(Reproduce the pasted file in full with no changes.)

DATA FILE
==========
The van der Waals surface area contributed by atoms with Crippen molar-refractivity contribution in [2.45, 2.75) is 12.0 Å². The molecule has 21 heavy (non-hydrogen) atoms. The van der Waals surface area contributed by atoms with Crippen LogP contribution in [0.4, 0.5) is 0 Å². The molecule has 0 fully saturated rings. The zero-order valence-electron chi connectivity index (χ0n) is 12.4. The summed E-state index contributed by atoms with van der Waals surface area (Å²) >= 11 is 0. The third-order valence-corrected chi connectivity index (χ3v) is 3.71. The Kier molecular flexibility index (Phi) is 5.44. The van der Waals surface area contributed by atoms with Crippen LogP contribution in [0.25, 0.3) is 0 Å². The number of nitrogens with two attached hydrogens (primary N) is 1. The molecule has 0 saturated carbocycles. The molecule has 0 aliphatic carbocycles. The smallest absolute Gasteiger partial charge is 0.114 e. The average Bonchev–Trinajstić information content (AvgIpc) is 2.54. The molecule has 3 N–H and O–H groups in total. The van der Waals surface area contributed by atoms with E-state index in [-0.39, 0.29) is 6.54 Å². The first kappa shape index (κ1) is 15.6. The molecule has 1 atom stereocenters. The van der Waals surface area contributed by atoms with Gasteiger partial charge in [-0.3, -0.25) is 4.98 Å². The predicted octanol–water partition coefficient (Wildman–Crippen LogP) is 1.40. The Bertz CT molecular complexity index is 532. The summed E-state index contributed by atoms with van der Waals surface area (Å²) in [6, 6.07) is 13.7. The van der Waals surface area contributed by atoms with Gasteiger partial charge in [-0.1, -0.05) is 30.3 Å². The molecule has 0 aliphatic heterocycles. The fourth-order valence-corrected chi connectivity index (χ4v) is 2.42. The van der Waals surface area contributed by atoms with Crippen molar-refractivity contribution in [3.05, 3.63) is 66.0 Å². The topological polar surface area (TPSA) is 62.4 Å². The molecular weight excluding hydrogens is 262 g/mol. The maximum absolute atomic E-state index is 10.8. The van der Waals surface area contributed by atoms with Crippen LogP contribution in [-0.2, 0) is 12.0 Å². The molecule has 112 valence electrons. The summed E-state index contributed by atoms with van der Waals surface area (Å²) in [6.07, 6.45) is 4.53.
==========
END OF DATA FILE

The van der Waals surface area contributed by atoms with Crippen molar-refractivity contribution in [2.45, 2.75) is 12.0 Å². The molecule has 21 heavy (non-hydrogen) atoms. The van der Waals surface area contributed by atoms with Crippen LogP contribution in [0.4, 0.5) is 0 Å². The molecule has 0 fully saturated rings. The zero-order valence-electron chi connectivity index (χ0n) is 12.4. The summed E-state index contributed by atoms with van der Waals surface area (Å²) >= 11 is 0. The third-order valence-corrected chi connectivity index (χ3v) is 3.71. The Kier molecular flexibility index (Phi) is 5.44. The van der Waals surface area contributed by atoms with Crippen LogP contribution in [0.25, 0.3) is 0 Å². The number of nitrogens with two attached hydrogens (primary N) is 1. The molecule has 0 saturated carbocycles. The molecule has 0 aliphatic carbocycles. The smallest absolute Gasteiger partial charge is 0.114 e. The average Bonchev–Trinajstić information content (AvgIpc) is 2.54. The molecule has 3 N–H and O–H groups in total. The van der Waals surface area contributed by atoms with E-state index in [-0.39, 0.29) is 6.54 Å². The first kappa shape index (κ1) is 15.6. The molecule has 1 atom stereocenters. The van der Waals surface area contributed by atoms with Gasteiger partial charge in [-0.3, -0.25) is 4.98 Å². The predicted octanol–water partition coefficient (Wildman–Crippen LogP) is 1.40. The Bertz CT molecular complexity index is 532. The summed E-state index contributed by atoms with van der Waals surface area (Å²) in [6, 6.07) is 13.7. The van der Waals surface area contributed by atoms with Gasteiger partial charge in [-0.1, -0.05) is 30.3 Å². The molecule has 0 aliphatic heterocycles. The fourth-order valence-corrected chi connectivity index (χ4v) is 2.42. The van der Waals surface area contributed by atoms with Crippen molar-refractivity contribution in [3.05, 3.63) is 66.0 Å². The topological polar surface area (TPSA) is 62.4 Å². The molecular weight excluding hydrogens is 262 g/mol. The maximum absolute atomic E-state index is 10.8. The van der Waals surface area contributed by atoms with Crippen LogP contribution in [-0.2, 0) is 12.0 Å². The molecule has 112 valence electrons. The summed E-state index contributed by atoms with van der Waals surface area (Å²) in [6.07, 6.45) is 4.53.